As I said before: maybe there were things the MOT could have done differently, but I am no longer angry for the previous examples, because overall, I made a lot of progress because of my interactions with him.

But NYT has taught me about certain characteristics I have–and that I have the right to meet those emotional needs.

I like to hear that I am doing a good job.  I don’t need ‘fake praise’ for tiny things that don’t require any effort on my part.  But it’s nice to hear “good job” during those times when I am fighting so hard just to keep trying.  That praise gives me reason to keep trying.

I do appreciate a thank you for my actions, even if they are expected.  I am much less likely to feel bitter about my actions if no one notices them or comments on them.

I need praise.  And I say I need rather than I like because I do need it.  We could go back to childhood trauma, teenage angst, college trials, and my ‘failures,’ but let’s just say I am always wondering if I am good enough.  If I am okay.  And it felt so good to hear someone praise me for going 8 months without self-harm.  As if it doesn’t matter if I slip up later, the fact of the matter is I’ve made significant progress right now.

I also learned that these three things I like and need to hear are not a part of everyone’s communication style–especially if I do not let the other person know how his/her words affected me.  Especially if I don’t tell him/her what I would like to hear and how it helps me.  So I am learning to speak up a little more.  I explained a couple of DBT protocol that always leave me feeling bad about myself.  I take on the shame and guilt and hang on to them and obsess over them.  So NYT and I talked about different approaches to handle certain situations.  NYT asked me to let him know if I ever start to feel shame or guilt during our sessions.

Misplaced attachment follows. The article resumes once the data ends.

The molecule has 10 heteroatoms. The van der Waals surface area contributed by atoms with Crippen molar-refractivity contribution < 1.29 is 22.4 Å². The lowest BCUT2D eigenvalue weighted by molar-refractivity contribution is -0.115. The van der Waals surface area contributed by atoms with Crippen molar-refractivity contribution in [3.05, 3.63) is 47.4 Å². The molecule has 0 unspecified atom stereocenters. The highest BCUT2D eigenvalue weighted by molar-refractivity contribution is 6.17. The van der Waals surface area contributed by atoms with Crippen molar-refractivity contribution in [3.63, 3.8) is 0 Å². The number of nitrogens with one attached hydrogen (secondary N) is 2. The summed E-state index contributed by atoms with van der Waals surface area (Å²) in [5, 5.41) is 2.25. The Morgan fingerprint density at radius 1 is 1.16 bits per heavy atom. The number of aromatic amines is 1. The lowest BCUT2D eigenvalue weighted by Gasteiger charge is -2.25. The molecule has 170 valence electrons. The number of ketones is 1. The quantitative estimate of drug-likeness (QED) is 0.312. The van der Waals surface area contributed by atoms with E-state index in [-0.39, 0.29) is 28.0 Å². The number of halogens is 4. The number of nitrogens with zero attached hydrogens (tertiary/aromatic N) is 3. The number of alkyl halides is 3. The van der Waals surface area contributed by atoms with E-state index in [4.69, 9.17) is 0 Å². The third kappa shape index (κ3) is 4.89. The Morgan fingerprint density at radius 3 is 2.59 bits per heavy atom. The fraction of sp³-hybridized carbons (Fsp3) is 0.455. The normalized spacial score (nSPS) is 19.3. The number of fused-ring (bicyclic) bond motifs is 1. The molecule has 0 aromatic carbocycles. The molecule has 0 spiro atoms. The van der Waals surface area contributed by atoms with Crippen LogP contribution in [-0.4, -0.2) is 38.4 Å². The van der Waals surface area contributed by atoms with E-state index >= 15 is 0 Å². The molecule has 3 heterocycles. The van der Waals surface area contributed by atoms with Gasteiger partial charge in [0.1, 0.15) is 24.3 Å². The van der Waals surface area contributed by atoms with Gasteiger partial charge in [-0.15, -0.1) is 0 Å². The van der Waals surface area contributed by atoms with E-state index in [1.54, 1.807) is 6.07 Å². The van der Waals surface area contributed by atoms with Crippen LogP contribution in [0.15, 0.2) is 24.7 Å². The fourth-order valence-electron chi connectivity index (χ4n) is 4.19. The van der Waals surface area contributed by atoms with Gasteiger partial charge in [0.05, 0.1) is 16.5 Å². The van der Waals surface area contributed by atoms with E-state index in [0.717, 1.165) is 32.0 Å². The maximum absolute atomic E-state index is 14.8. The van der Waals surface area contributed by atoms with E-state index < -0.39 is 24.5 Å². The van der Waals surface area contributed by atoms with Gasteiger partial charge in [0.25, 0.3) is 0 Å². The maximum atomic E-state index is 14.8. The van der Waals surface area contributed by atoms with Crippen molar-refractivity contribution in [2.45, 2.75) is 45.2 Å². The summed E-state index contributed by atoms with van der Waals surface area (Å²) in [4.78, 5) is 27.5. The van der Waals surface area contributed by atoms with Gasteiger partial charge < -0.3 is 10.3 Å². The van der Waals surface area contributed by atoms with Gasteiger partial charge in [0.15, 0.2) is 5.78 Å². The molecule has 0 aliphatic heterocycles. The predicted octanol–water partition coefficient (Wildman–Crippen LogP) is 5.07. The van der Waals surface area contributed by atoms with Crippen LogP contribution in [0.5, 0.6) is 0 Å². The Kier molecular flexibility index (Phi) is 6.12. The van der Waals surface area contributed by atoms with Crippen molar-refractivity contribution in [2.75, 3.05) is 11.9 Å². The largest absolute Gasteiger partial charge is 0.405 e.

Through all of this, I have also learned that I may need to ask my friends and family to say the things that help me the most, since a lot of people don’t know what someone with Bipolar Disorder would like to hear.  Some people may be afraid to say anything at all.  But if I talk to them and say, “sometimes I just need to hear that I’m doing a good job” then they will feel more comfortable saying that.

My right as a client, as a person, is to ask for what I need.  As a friend pointed out–other people may not deliver.  But some people will.  And to all of you who have remained by my side, I thank you with all of my heart.  (And I don’t take ‘heart phrases’ lightly!)

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October 5, 2014 - Posted by | Uncategorized | , , , , , , , , , , , , , , , , ,

2 Comments »

  1. I love this post. I have been thinking about some similar things in therapy. The therapist I have currently is wonderful about thanking me for showing up to our work together and encouraging me by acknowledging the good work I’m doing, the ways things are changing and even small efforts. This has helped me so much to strengthen our relationship to weather difficult times and approach difficult subjects like trauma.

    If I don’t ask for what I need, I will often act out or manipulate to get it. Then, whether it works or not, I’m straining the relationship.

    Comment by Amanda | October 5, 2014 | Reply

    • Amanda–good for you for strengthening your relationship with your therapist. One thing I found very helpful when I was upset after therapy was to journal–in as much ’emotion mind’ as I wanted. Then I’d let it sit for a while, and then reread it. Then I would write my therapist a letter based on my journaling, but from a ‘wise mind’ perspective. I would then give it to him at our next session or email it to him. And I am a firm believer in the DEAR MAN approach to communicating with others.

      Comment by surfacingaftersilence | October 6, 2014 | Reply